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wate afe of ihe reader, not as extended without proper limitations to those ibat are made for the public service of the Church.”
Of Bishop Newcome's translation it will be sufficient praise to observe, that it would be difficult to point out many instances, in which he has not adhered to his own rules. As a specimen of his general manner, we will transcribe the following animated passage from the Prophet Habakkuk, which Bishop Lowth has produced in his Prælections on the Hebrew poetry *, as a strike ing example of that species of sublimity, which is peculiar to the Ode:
Jehovah, I have heard thy + speech;
• God came from Teman,
• Was the anger of Jehovah kindled against the floods ?
• Thou didit cleave the streams of the land:
"The fun and I be moon stood fill in their habitation :
* Prælect. xxviii. p. 368. Edit. 2. + Hebr. bearing.
I Hebr. to him from his hand. $Hebr. at bis feet. | Hebr. were bis. Heb, under.
** Or, leri-Curtains. Rev. Jan. 1787
• In thine indignation didst thou march through the land ;
« Thou did it wound the head out of the house of the wicked: · Thou didit lay bare the foundation to the rock: Selah.)
Thou did it pierce with thy rod the head of his villages.
"When I heard thy speech, my bowels trembled :
And will cause me to tread on mine high places.' The words is iga O!!?? in verle 4, according to our present version, “ He had horns COMING OUT of his hand," are, we think, with greater propriety, as well as dignity, rendered by Bishop Newcome, Rays STREAMED from his hand. We would add, too, that this tranllation seems still further supported by its parallelism with the preceding clause,
וְנֹנָה כָּאוֹר תהיה
His brightness was as the light. Our Author's note on the paffage is as follows: "The verb 99 signifies to shine, Exod. xxxiv, 29, 30, 35: and a pencil or cone of rays issuing from a point, diverges in the shape of a horn.'-The propriety of the metaphor is sufficiently striking, • and indeed this interpretation of the word 72 is justified by the authority of Aben Ezra, who, as Buxtorf informs us, understands it in this very passage 'to signify radii fplendentes. On Exod. xxxiv. 29, &c. to which the Bishop refers, we shall take occafion to remark, that the mis-translation of the word 27 by Aquila, and the Vulgate Latin verfion, has perhaps given rise to that vulgar and ridiculous error, by which horns have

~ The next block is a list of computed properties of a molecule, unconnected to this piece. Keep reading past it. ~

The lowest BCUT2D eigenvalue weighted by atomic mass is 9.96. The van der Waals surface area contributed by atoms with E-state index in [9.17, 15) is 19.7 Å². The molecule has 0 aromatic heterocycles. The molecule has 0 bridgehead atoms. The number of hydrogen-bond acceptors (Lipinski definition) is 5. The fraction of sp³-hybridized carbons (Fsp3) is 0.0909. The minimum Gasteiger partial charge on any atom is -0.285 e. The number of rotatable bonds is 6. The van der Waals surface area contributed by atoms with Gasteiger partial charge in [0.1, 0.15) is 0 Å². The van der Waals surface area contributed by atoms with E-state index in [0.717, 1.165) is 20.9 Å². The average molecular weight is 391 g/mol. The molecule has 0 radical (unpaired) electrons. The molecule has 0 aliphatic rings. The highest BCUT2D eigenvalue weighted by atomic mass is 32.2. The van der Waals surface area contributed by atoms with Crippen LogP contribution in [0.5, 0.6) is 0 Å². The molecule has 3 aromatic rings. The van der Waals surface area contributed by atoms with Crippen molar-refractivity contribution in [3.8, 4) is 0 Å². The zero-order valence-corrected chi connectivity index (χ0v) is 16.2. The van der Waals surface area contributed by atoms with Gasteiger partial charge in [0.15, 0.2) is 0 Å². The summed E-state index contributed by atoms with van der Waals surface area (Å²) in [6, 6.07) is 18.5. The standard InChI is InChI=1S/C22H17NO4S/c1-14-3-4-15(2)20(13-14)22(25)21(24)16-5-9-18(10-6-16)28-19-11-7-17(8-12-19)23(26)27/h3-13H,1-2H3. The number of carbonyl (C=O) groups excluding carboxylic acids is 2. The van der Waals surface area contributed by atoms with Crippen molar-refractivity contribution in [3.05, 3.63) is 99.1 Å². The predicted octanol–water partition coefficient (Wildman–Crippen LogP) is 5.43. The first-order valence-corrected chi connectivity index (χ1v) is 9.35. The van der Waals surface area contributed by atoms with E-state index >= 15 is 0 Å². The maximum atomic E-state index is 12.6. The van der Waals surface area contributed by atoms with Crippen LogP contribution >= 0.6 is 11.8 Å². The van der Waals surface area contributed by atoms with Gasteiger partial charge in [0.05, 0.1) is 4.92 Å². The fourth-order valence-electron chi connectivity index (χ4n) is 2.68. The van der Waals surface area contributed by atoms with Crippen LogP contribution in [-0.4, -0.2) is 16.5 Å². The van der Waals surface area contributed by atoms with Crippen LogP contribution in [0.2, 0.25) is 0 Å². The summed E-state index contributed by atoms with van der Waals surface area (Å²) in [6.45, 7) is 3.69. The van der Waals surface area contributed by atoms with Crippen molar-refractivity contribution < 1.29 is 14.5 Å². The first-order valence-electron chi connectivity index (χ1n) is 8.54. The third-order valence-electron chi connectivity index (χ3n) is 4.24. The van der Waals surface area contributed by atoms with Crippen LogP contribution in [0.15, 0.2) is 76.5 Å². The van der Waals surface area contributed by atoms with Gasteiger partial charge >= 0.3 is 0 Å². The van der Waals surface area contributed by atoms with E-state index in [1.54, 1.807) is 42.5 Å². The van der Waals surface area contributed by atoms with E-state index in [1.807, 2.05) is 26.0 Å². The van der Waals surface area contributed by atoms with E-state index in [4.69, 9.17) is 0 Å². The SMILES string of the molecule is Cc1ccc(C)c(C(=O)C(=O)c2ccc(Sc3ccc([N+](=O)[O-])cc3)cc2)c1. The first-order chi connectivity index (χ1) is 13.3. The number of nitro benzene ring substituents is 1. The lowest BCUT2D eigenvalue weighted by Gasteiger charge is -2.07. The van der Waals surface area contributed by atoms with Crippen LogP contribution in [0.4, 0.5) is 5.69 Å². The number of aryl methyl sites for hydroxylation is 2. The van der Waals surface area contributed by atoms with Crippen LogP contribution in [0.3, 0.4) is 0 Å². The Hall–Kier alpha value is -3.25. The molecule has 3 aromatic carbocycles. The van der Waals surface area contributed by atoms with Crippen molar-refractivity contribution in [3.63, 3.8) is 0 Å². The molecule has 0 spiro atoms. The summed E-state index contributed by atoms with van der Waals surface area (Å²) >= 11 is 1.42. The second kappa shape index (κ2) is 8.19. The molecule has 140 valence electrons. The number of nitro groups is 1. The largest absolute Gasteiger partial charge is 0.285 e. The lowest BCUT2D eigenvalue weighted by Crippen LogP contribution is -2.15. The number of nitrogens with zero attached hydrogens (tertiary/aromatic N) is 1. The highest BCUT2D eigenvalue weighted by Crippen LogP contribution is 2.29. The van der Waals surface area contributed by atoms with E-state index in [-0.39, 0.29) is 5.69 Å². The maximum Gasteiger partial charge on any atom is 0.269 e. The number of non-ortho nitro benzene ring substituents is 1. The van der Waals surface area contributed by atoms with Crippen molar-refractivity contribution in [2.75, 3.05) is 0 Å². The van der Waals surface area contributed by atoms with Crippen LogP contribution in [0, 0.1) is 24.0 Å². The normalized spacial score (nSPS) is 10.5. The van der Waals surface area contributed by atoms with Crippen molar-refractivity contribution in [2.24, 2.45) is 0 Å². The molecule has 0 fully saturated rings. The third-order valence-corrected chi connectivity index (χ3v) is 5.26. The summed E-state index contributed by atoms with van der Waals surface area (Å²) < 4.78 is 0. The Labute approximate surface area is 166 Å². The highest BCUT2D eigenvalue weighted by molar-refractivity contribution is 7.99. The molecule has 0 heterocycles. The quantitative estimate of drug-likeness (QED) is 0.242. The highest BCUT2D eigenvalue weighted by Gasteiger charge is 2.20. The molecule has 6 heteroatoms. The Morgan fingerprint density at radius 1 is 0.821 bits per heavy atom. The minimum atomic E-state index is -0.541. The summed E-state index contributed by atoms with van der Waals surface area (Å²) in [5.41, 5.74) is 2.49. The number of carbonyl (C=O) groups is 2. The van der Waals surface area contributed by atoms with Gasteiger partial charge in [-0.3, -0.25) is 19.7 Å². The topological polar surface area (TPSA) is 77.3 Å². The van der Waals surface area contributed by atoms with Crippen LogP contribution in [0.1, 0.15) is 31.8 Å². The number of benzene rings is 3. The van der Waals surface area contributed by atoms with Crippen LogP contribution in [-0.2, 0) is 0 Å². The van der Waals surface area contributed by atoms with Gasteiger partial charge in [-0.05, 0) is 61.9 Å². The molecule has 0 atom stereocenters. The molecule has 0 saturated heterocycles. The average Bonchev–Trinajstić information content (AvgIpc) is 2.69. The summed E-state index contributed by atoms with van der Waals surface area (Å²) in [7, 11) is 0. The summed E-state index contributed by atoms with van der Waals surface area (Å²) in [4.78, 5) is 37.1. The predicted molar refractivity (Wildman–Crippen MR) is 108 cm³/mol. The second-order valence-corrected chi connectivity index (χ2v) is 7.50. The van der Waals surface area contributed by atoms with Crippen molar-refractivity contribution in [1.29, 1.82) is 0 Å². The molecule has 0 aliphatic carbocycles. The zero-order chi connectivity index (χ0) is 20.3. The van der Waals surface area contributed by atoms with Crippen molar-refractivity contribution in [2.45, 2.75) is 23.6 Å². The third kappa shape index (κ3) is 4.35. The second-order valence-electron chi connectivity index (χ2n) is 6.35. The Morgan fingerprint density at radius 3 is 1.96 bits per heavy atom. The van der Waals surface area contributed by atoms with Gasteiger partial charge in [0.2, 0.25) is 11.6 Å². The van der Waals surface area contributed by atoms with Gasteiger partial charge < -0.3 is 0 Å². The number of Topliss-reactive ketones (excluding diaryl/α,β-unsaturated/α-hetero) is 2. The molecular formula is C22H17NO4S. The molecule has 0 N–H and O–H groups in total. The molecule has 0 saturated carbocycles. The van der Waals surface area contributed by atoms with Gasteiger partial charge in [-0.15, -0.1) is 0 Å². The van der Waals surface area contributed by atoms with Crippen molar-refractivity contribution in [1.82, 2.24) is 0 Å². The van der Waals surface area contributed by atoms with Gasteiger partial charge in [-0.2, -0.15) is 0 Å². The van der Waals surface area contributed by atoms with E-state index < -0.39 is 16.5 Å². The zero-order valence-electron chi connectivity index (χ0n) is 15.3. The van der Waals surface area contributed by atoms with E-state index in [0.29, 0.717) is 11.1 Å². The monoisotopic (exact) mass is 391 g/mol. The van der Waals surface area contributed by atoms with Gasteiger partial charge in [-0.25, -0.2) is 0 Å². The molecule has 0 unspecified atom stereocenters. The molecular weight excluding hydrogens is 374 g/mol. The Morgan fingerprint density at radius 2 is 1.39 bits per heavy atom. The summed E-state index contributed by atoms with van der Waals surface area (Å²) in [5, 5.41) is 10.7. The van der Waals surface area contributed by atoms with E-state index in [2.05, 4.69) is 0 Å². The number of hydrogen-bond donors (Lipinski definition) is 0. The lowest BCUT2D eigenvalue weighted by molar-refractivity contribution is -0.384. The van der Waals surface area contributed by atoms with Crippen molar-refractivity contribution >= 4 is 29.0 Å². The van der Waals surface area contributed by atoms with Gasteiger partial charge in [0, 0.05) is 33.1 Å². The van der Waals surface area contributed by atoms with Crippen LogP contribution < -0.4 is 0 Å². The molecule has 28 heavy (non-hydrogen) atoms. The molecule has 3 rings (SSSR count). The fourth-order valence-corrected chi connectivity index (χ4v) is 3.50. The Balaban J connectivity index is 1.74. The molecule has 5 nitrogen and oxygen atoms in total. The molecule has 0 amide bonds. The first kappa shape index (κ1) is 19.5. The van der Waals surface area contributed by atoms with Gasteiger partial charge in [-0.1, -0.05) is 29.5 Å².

* Heb. thresho
+ Heb, under me.
been considered as a necessary adjunct ro every representation of the Jewish Legislator.-- Aquila ienders the words xspotwens ñv, and the Vulgaie admits the same erroneous interpretation, “ El ignorabat Mofes quod cornuta effèt facies sua.”
On ver. 7. the Bishop remarks, ó fupposing the Prophet to speak, " I saw," seems harsh; and therefore I propose 1787 thou sawel, addrested to God.'-- We must confefs, that we do not sce che neceflity of this correction of the Hebrew text;-nor do we think it more harsh, or more unnatural, for the Prophet to represent himself, as having been a witness to evenis long since past, than it is to describe things future, as now present ; a mode of expression which occurs in every page of the prophetic writings. We are inclined therefore to acquiesce in the present
1 ,ראיתי reading
Verse 11. is much more happily translated by Bihop News come, than in the old English version
"The sun and the moon stood still in their habitation ;
By their brightness, the lightning of thy spear.' The commion translation is comparatively obscure and inelegant - The sun and the moon food fill in their habitation; at the light of thine arrows they went, and at the shining of thy glittering spear.
On the words n'y vo wild in ver. 17. Bishop Newcome remarks, 'As nwy signifies to produce, as a tree or a field; see Gen. i. 11, 12. Pr. i. 3. hivyo will naturally denote fruit. Hence Torğuy xeption in the New Testament, Matth. iii. 10, &c.'
This observation is ingenious; but with respect to the word wnd we think, that neither Bifhop Newcome's translation, nor the old version, expresses its full force and elegance. The Septuagint approaches nearer to the Hebrew-WEUCÉTA&fy or inains-Thus Horace has fundus mendax, and fpem mentita leges.
And here candour obliges us to own, that a translation of the Minor Prophets is attended with peculiar difficulties. The obscurity, in which they are involved, in common with the other parts of the sacred volume, arises, in some degree, from the fingular conciseness of the Hebrew language, from its numerous afyndeta, and the paucity of its moods and tenses, from the frequent omiffon of preposicions, and the nice and various fignifi. cations ascribed to its particles. But belide there, and other difficulties, incident to every translator of the Hebrew Scriptures, there are others, not less discouraging, which B. Thop Newcome had more particularly to encounter. Such are the want of birtorical records, for the illustration of many facts, to which the writings of the Minor Prophets refer, the nature of those unaca complidhed prophecies that occur in them, and which the E 2